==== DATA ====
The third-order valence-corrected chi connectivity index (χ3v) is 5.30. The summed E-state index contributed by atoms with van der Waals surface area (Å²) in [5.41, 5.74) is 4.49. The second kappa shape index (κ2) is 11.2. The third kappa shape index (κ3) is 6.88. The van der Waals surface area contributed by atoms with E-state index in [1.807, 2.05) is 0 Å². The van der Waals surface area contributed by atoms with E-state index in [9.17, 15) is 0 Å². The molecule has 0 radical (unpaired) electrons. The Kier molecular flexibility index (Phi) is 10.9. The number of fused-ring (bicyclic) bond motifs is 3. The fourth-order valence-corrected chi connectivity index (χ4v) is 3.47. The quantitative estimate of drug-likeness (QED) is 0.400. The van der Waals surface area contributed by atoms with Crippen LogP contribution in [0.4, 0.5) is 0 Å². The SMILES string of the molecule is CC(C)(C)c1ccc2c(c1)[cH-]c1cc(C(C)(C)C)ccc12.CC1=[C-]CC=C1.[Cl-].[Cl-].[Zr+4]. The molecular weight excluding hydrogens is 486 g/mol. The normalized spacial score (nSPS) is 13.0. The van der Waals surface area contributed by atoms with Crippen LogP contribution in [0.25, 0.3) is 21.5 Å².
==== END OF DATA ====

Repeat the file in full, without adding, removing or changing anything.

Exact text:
The third-order valence-corrected chi connectivity index (χ3v) is 5.30. The summed E-state index contributed by atoms with van der Waals surface area (Å²) in [5.41, 5.74) is 4.49. The second kappa shape index (κ2) is 11.2. The third kappa shape index (κ3) is 6.88. The van der Waals surface area contributed by atoms with E-state index in [1.807, 2.05) is 0 Å². The van der Waals surface area contributed by atoms with E-state index in [9.17, 15) is 0 Å². The molecule has 0 radical (unpaired) electrons. The Kier molecular flexibility index (Phi) is 10.9. The number of fused-ring (bicyclic) bond motifs is 3. The fourth-order valence-corrected chi connectivity index (χ4v) is 3.47. The quantitative estimate of drug-likeness (QED) is 0.400. The van der Waals surface area contributed by atoms with Crippen LogP contribution in [0.4, 0.5) is 0 Å². The SMILES string of the molecule is CC(C)(C)c1ccc2c(c1)[cH-]c1cc(C(C)(C)C)ccc12.CC1=[C-]CC=C1.[Cl-].[Cl-].[Zr+4]. The molecular weight excluding hydrogens is 486 g/mol. The normalized spacial score (nSPS) is 13.0. The van der Waals surface area contributed by atoms with Crippen LogP contribution in [0.25, 0.3) is 21.5 Å².